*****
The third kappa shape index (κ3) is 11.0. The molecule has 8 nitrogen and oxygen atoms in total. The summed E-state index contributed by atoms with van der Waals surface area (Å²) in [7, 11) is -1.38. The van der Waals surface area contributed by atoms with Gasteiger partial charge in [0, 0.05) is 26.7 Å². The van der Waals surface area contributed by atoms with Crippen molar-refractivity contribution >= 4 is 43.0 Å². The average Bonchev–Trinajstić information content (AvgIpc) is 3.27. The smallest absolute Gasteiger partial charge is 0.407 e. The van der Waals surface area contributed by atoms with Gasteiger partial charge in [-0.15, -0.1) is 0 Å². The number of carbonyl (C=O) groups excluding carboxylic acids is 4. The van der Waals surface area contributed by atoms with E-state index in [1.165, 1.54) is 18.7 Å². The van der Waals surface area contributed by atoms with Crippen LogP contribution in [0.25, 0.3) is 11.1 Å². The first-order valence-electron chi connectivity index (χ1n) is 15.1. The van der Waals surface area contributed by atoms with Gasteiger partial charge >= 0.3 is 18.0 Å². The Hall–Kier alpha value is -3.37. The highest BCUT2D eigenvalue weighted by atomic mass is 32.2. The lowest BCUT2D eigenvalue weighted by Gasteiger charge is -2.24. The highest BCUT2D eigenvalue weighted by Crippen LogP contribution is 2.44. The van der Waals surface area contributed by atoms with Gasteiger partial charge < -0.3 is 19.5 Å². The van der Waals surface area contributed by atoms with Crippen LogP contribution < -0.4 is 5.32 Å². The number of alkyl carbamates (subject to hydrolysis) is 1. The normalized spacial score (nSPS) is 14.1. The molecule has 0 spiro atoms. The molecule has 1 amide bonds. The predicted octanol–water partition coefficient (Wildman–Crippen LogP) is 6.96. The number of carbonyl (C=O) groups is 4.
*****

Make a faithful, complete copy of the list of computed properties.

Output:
The third kappa shape index (κ3) is 11.0. The molecule has 8 nitrogen and oxygen atoms in total. The summed E-state index contributed by atoms with van der Waals surface area (Å²) in [7, 11) is -1.38. The van der Waals surface area contributed by atoms with Gasteiger partial charge in [0, 0.05) is 26.7 Å². The van der Waals surface area contributed by atoms with Crippen molar-refractivity contribution >= 4 is 43.0 Å². The average Bonchev–Trinajstić information content (AvgIpc) is 3.27. The smallest absolute Gasteiger partial charge is 0.407 e. The van der Waals surface area contributed by atoms with Gasteiger partial charge in [-0.15, -0.1) is 0 Å². The number of carbonyl (C=O) groups excluding carboxylic acids is 4. The van der Waals surface area contributed by atoms with E-state index in [1.165, 1.54) is 18.7 Å². The van der Waals surface area contributed by atoms with Crippen LogP contribution in [0.25, 0.3) is 11.1 Å². The first-order valence-electron chi connectivity index (χ1n) is 15.1. The van der Waals surface area contributed by atoms with Gasteiger partial charge >= 0.3 is 18.0 Å². The Hall–Kier alpha value is -3.37. The highest BCUT2D eigenvalue weighted by atomic mass is 32.2. The lowest BCUT2D eigenvalue weighted by Gasteiger charge is -2.24. The highest BCUT2D eigenvalue weighted by Crippen LogP contribution is 2.44. The van der Waals surface area contributed by atoms with Gasteiger partial charge < -0.3 is 19.5 Å². The van der Waals surface area contributed by atoms with Crippen LogP contribution < -0.4 is 5.32 Å². The number of alkyl carbamates (subject to hydrolysis) is 1. The normalized spacial score (nSPS) is 14.1. The molecule has 0 spiro atoms. The molecule has 1 amide bonds. The predicted octanol–water partition coefficient (Wildman–Crippen LogP) is 6.96. The number of carbonyl (C=O) groups is 4.